Detail from Sheep Washing, 1864, by Richard Ansdell (artist) and Charles George Lewis (engraver)
Detail from Sheep Washing, 1864, by Richard Ansdell (artist) and Charles George Lewis (engraver)

Today’s story comes from Wales. It was published by Walter Y. Evans-Wentz in his book The Fairy-Faith in Celtic Countries.

One day when it was cloudy and misty, a shepherd boy going to the mountains lost his way and walked about for hours. At last he came to a hollow place surrounded by rushes where he saw a number of round rings. He recognized the place as one he had often heard of as dangerous for shepherds, because of the rings. He tried to get away from there, but he could not. Then an old, merry, blue-eyed man appeared. The boy, thinking to find his way home, followed the old man, and the old man said to him, “Do not speak a word till I tell you.”

In a little while they came to a long stone. The old man tapped it three times, and then lifted it up. A narrow path with steps descending was revealed, and from it emerged a bluish-white light.

“Follow me,” said the old man, “no harm will come to you.”

The boy did so, and it was not long before he saw a fine, wooded, fertile country with a beautiful palace, and rivers and mountains. He reached the palace and was enchanted by the singing of birds. Music of all sorts was. in the palace, but he saw no people. At meals dishes came and disappeared of their own accord. He could hear voices all about him, but saw no person except the old man, who said that now be could speak. When he tried to speak he found that he could not move his tongue. Soon an old lady with smiles came to him leading three beautiful maidens, and when the maidens saw the shepherd boy they smiled and spoke, but he could not reply. Then one of the girls kissed him; and all at once he began to converse freely and most wittily. In the full enjoyment of the marvellous country he lived with the maidens in the palace a day and a year, not thinking it more than a day, for there was no reckoning of time in that land.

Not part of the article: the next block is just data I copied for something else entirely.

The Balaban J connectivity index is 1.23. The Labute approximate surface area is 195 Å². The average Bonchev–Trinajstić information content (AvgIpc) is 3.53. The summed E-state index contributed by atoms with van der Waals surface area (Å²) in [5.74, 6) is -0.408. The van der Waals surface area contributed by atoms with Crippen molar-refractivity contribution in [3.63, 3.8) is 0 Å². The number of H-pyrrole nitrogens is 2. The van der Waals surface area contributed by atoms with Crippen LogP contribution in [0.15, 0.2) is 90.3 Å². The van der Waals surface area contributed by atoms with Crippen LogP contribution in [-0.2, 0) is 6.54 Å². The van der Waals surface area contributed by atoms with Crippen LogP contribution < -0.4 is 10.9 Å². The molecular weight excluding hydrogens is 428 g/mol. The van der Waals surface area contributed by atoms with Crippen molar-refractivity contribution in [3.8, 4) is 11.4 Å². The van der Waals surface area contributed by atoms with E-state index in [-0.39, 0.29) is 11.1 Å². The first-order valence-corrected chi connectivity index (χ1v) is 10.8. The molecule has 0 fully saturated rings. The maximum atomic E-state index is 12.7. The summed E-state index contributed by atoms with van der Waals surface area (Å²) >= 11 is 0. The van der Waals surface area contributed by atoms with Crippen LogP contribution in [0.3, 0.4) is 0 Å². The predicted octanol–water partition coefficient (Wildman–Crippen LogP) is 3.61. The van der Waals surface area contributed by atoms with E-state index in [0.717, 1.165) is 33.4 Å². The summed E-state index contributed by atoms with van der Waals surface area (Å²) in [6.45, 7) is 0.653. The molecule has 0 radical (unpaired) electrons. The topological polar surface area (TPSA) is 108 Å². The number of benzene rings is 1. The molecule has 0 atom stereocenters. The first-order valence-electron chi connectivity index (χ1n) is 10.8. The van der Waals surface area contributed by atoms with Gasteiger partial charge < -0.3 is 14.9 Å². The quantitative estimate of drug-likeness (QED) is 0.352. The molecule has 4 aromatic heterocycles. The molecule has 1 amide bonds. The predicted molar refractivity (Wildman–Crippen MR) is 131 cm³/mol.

When the day and the year were up, he wanted to see his old friends again; and thanking the old man for his kindness, he asked if he could return home.

The old man said to him, “Wait a little while,” and so he waited. The maiden who had kissed him was unwilling to have him go; but when he promised her to return, she sent him off loaded with riches.

At home not one of his people or old friends knew him. Everybody believed that he had been killed by another shepherd. And this shepherd had been accused of the murder and had fled.

On the first day of the new moon the boy remembered his promise, and returned to the other country; and there was great rejoicing in the beautiful palace when he arrived. Einion, for that was the boy’s name, and Olwen, for that was the girl’s name, now wanted to marry; but they had to go about it quietly and half secretly, for the fair-folk dislike ceremony and noise.

When the marriage was over, Einion wished to go back with Olwen to the upper world. So two snow-white ponies were given them, and they were allowed to depart.

They reached the upper world safely, and, being possessed of unlimited wealth, lived most handsomely on a great estate which came into their possession. A son was born to them, and he was called Taliessin.

People soon began to ask for Olwen’s pedigree, and as none was given it was taken for granted that she was one of the fair-folk.

“Yes, indeed,” said Einion, “there is no doubt that she is one of the fair-folk, there is no doubt that she is one of the very fair-folk, for she has two sisters as pretty as she is, and if you saw them all together you would admit that the name is a suitable one.”

I like the story. It’s just happy all around, except for the other poor shepherd who got accused of killing Einion.

Thursday’s Tales is a weekly event here at Carol’s Notebook. Fairy tales, folktales, tall tales, even re-tellings, I love them all. Feel free to join in.

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